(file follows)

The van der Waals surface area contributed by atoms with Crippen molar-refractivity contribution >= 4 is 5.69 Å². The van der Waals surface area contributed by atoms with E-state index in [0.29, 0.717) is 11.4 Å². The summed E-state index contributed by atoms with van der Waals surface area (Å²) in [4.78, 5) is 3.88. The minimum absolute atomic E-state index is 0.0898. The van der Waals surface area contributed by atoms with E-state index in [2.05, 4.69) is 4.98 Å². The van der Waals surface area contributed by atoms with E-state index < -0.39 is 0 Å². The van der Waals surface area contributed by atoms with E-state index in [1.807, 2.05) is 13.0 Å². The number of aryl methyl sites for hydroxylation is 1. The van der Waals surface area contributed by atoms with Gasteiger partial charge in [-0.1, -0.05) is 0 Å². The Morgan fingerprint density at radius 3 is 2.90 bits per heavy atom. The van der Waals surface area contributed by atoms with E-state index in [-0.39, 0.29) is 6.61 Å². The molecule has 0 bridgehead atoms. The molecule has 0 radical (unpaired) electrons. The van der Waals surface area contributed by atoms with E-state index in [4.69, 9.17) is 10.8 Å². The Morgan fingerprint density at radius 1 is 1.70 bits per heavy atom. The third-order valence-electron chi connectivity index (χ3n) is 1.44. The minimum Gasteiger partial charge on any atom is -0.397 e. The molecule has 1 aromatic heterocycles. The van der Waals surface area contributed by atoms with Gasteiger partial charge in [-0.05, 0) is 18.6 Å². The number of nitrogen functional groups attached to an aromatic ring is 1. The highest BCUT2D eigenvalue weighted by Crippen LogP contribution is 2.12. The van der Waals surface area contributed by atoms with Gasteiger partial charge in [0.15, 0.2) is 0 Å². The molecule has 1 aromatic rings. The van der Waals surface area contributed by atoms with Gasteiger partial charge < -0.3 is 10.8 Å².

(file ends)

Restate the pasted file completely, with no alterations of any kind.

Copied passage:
The van der Waals surface area contributed by atoms with Crippen molar-refractivity contribution >= 4 is 5.69 Å². The van der Waals surface area contributed by atoms with E-state index in [0.29, 0.717) is 11.4 Å². The summed E-state index contributed by atoms with van der Waals surface area (Å²) in [4.78, 5) is 3.88. The minimum absolute atomic E-state index is 0.0898. The van der Waals surface area contributed by atoms with E-state index in [2.05, 4.69) is 4.98 Å². The van der Waals surface area contributed by atoms with E-state index < -0.39 is 0 Å². The van der Waals surface area contributed by atoms with E-state index in [1.807, 2.05) is 13.0 Å². The number of aryl methyl sites for hydroxylation is 1. The van der Waals surface area contributed by atoms with Gasteiger partial charge in [-0.1, -0.05) is 0 Å². The Morgan fingerprint density at radius 3 is 2.90 bits per heavy atom. The van der Waals surface area contributed by atoms with E-state index in [-0.39, 0.29) is 6.61 Å². The molecule has 0 bridgehead atoms. The molecule has 0 radical (unpaired) electrons. The van der Waals surface area contributed by atoms with E-state index in [4.69, 9.17) is 10.8 Å². The Morgan fingerprint density at radius 1 is 1.70 bits per heavy atom. The third-order valence-electron chi connectivity index (χ3n) is 1.44. The minimum Gasteiger partial charge on any atom is -0.397 e. The molecule has 1 aromatic heterocycles. The van der Waals surface area contributed by atoms with Gasteiger partial charge in [-0.05, 0) is 18.6 Å². The number of nitrogen functional groups attached to an aromatic ring is 1. The highest BCUT2D eigenvalue weighted by Crippen LogP contribution is 2.12. The van der Waals surface area contributed by atoms with Gasteiger partial charge in [0.15, 0.2) is 0 Å². The molecule has 1 aromatic rings. The van der Waals surface area contributed by atoms with Gasteiger partial charge < -0.3 is 10.8 Å².